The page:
Counseling Today, From the President

New frontiers in counseling

By Cirecie West-Olatunji April 25, 2014

Cericie

Cirecie West-Olatunji, Ph.D.
President, ACA (2013-2014)

Three key frontiers await us in counseling that will catapult us into a new age of functionality. First, the recent incident at Fort Hood reminds us that those returning home from active-duty military deployments are in need of our expertise. Second, we need to advance our understanding and operationalization of the multicultural competencies. Third, unification of the profession is the ultimate frontier. We must find our unified voice to survive — no, thrive — in the next 50 years.

Research on active-duty military personnel and veterans is sorely needed. There is so much we do not know about this population, and its members are quite diverse in their needs. What we do know is that veterans of the recent Iraq and Afghanistan wars have some unique needs not shared by veterans of previous wars. We also know that their needs are acute. However, as counselors, we have yet to identify what interventions are most effective with these clients, and we do not fully understand what competencies are needed to work effectively with active-duty military personnel and veterans. Given the diversity among veterans in terms of gender, age, education, ethnicity, religion and sexual orientation, it is imperative that we prioritize learning more about the needs of this population. As counselors, we naturally utilize a strength-based approach in our investigations and thus give voice to the unique experiences of military personnel and veterans.

Research that advances the multicultural counseling competencies is long overdue. We need to unpack White identity, explore transnational counseling and increase our knowledge of the intersectionality of identity. Although research is replete with information about middle-class White privilege and racism, little is known about the cultural variations within White identity. Further exploration into low-income White identity is warranted. For example, I recently read a research article stating that smoking among low-income White women is on the rise, and I wondered about the lived experiences of these women that relate to their health problems. I am also intrigued by the health disparities among members of urban Appalachian communities, which primarily are made up of low-income Whites.

Another area that would advance our multicultural competence and help us keep up with globalization is transnational counseling. As counseling moves to an international arena, our ability to communicate and share knowledge effectively is challenged by our insufficient understanding of cultural norms as contextualized by social, historical and political events and linguistic nuances. We must be proactive in our globalization of the profession and mindful in our cross-national endeavors.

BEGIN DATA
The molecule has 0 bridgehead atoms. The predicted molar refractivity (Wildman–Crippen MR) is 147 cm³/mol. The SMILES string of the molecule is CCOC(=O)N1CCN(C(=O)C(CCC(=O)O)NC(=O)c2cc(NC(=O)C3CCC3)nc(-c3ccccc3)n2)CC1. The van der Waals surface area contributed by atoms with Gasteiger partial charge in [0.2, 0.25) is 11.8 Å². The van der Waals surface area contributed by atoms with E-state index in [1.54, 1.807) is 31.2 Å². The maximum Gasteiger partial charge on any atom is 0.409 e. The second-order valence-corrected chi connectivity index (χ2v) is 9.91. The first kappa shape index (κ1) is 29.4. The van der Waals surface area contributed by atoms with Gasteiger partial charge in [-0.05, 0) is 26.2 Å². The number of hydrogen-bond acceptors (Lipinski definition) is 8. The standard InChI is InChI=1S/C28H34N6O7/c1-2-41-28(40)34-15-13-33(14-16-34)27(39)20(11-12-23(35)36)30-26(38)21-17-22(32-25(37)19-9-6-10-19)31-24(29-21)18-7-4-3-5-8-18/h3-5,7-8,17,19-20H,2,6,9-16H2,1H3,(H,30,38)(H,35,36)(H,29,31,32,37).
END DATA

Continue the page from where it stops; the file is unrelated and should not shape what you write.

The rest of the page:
Finally, in the multicultural arena, it is time for us to take a more sophisticated approach to identity development by incorporating the complex identities that we all have. We are simultaneously engendered, acculturated and socially positioned based on our environmental experiences in schools, communities and families. Thus, we assume multiple and concurring identities that are difficult to disaggregate. Yet, what do we know about these intersected identities? More research is needed in this area to enhance clinical practice with children, adults and families.

The most important frontier awaiting us is unification of the profession, and there has never been a better time for this than now. To survive as a discipline, we must unify and define who we are. Make no mistake — this is going to be one of the most difficult tasks in our lifetime. However, unification promises to yield the most beneficial results. Similar to the developmental task of adolescence, crystallization of our identity is crucial to successful movement into adulthood.

I don’t know about you, but I am ready for counseling to take that giant step into maturity. I am ready for us to stand strong and proud as counselors, unapologetic in our professional identity, to assert ourselves into national and international conversations about behavioral health care, education, jobs, families and disabilities. As a discipline, we will need to decide what makes us more uncomfortable: a broadly defined identity or the missed opportunity to shape the world in which we live. Which will you choose?

 

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Follow Cirecie on Twitter: @Dr_CWO

 

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